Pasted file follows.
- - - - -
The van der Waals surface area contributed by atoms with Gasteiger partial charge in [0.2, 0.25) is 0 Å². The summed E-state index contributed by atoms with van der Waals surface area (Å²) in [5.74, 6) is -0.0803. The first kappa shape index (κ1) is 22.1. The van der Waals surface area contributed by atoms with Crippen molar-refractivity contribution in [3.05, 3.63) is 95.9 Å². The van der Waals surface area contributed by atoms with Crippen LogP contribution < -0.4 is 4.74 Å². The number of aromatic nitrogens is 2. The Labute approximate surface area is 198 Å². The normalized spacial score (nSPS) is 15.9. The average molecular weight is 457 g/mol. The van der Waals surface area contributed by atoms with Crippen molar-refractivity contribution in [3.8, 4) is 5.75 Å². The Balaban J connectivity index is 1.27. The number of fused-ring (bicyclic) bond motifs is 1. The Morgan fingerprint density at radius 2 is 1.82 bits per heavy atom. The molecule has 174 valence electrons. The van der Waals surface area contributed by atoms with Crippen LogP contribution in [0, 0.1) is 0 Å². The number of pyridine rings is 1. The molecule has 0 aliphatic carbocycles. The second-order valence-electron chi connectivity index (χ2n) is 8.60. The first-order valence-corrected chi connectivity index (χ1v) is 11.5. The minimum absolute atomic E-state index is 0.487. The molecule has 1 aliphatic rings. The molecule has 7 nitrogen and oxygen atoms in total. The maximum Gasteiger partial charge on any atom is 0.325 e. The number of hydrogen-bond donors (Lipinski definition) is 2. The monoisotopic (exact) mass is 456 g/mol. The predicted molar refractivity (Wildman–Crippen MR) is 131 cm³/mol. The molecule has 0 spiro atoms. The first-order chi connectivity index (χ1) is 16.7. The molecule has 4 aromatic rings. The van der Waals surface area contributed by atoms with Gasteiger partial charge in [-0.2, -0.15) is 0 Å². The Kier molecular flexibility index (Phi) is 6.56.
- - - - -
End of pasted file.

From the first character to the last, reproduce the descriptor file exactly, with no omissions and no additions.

The van der Waals surface area contributed by atoms with Gasteiger partial charge in [0.2, 0.25) is 0 Å². The summed E-state index contributed by atoms with van der Waals surface area (Å²) in [5.74, 6) is -0.0803. The first kappa shape index (κ1) is 22.1. The van der Waals surface area contributed by atoms with Crippen molar-refractivity contribution in [3.05, 3.63) is 95.9 Å². The van der Waals surface area contributed by atoms with Crippen LogP contribution < -0.4 is 4.74 Å². The number of aromatic nitrogens is 2. The Labute approximate surface area is 198 Å². The normalized spacial score (nSPS) is 15.9. The average molecular weight is 457 g/mol. The van der Waals surface area contributed by atoms with Crippen molar-refractivity contribution in [3.8, 4) is 5.75 Å². The Balaban J connectivity index is 1.27. The number of fused-ring (bicyclic) bond motifs is 1. The Morgan fingerprint density at radius 2 is 1.82 bits per heavy atom. The molecule has 174 valence electrons. The van der Waals surface area contributed by atoms with Crippen LogP contribution in [0, 0.1) is 0 Å². The number of pyridine rings is 1. The molecule has 0 aliphatic carbocycles. The second-order valence-electron chi connectivity index (χ2n) is 8.60. The first-order valence-corrected chi connectivity index (χ1v) is 11.5. The minimum absolute atomic E-state index is 0.487. The molecule has 1 aliphatic rings. The molecule has 7 nitrogen and oxygen atoms in total. The maximum Gasteiger partial charge on any atom is 0.325 e. The number of hydrogen-bond donors (Lipinski definition) is 2. The monoisotopic (exact) mass is 456 g/mol. The predicted molar refractivity (Wildman–Crippen MR) is 131 cm³/mol. The molecule has 0 spiro atoms. The first-order chi connectivity index (χ1) is 16.7. The molecule has 4 aromatic rings. The van der Waals surface area contributed by atoms with Gasteiger partial charge in [-0.2, -0.15) is 0 Å². The Kier molecular flexibility index (Phi) is 6.56.